Poor Mary Barra.
She has been CEO of General Motors for fewer than 60 days, and yet she already confronts a major crisis. The company has had to recall millions of cars over the past few weeks because of a safety defect involving ignition switches.
GM has linked 12 deaths to the recalled cars—but federal regulators have indicated that the number could be more than 300. What’s more, GM reportedly was receiving reports of the problem as far back as 2001.
“Few CEOs have faced such major internally induced crises as the one Barra currently confronts at GM,” Jena McGregor noted in the Washington Post.
Barra’s to-do list is now daunting. Not only must she oversee the recall; she must try to do so while improving the fortunes of a company that is better off than it was a few years ago but still in a state of recovery.
McGregor nevertheless sees a potential bright spot for Barra. “If she manages the crisis well—no easy feat for anyone—it will define her career,” McGregor asserted. “It will let her rebuild the culture more than any change in management program or training session ever could.”
Like everyone, Peter Drucker would have been dismayed that GM apparently did nothing about such a serious safety issue for so many years. As we’ve noted, Drucker considered it crucial for an organization to take the lead in anticipating the troubles it might be causing, even when it’s costly, because the alternative is worse. “The public will forgive blindness,” he pointed out in The Age of Discontinuity. “It will not forgive failure to act on one’s own best knowledge.”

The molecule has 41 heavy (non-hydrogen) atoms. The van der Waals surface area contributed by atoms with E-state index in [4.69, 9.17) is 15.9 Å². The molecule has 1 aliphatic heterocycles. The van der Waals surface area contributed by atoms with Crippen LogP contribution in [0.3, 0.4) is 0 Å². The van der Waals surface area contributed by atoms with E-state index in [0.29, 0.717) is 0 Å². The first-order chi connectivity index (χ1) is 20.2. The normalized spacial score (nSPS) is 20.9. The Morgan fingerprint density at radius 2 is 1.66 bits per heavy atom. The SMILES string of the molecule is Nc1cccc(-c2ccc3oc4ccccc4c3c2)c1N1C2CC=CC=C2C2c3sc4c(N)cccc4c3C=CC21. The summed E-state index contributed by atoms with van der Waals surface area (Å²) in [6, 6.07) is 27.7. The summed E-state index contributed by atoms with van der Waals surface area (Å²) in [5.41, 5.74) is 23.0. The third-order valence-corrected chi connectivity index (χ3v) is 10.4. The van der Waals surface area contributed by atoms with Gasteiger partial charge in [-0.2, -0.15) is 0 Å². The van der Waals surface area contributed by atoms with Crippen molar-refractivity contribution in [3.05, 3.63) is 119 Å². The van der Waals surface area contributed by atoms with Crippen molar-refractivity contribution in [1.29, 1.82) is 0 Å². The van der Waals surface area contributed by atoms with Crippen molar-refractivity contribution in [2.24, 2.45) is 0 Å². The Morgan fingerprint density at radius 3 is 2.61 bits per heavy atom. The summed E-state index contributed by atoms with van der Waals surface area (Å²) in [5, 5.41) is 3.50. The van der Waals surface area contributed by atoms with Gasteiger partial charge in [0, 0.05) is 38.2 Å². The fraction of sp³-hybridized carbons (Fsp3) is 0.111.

Regarding the specific challenges that Barra is up against, Drucker would have surely pointed out that the most effective leaders ask what needs to be done now, regardless of what plans they had coming in.
“These are the people who can look at a situation and say: This is not what I was hired to do or what I expected to do, but this is what the job requires—and then roll up their sleeves and go to work,” Drucker wrote. “This is effective crisis leadership.”
Of course, having the right leader at the right time is also partly a matter of luck. Winston Churchill, Drucker observed, was brilliant in wartime crisis but ineffectual in peacetime. “To every leader there is a season,” was a line Drucker used.
Now we’ll see if it’s Barra’s season.
What do you think is most important for Mary Barra to do in managing the crisis at GM?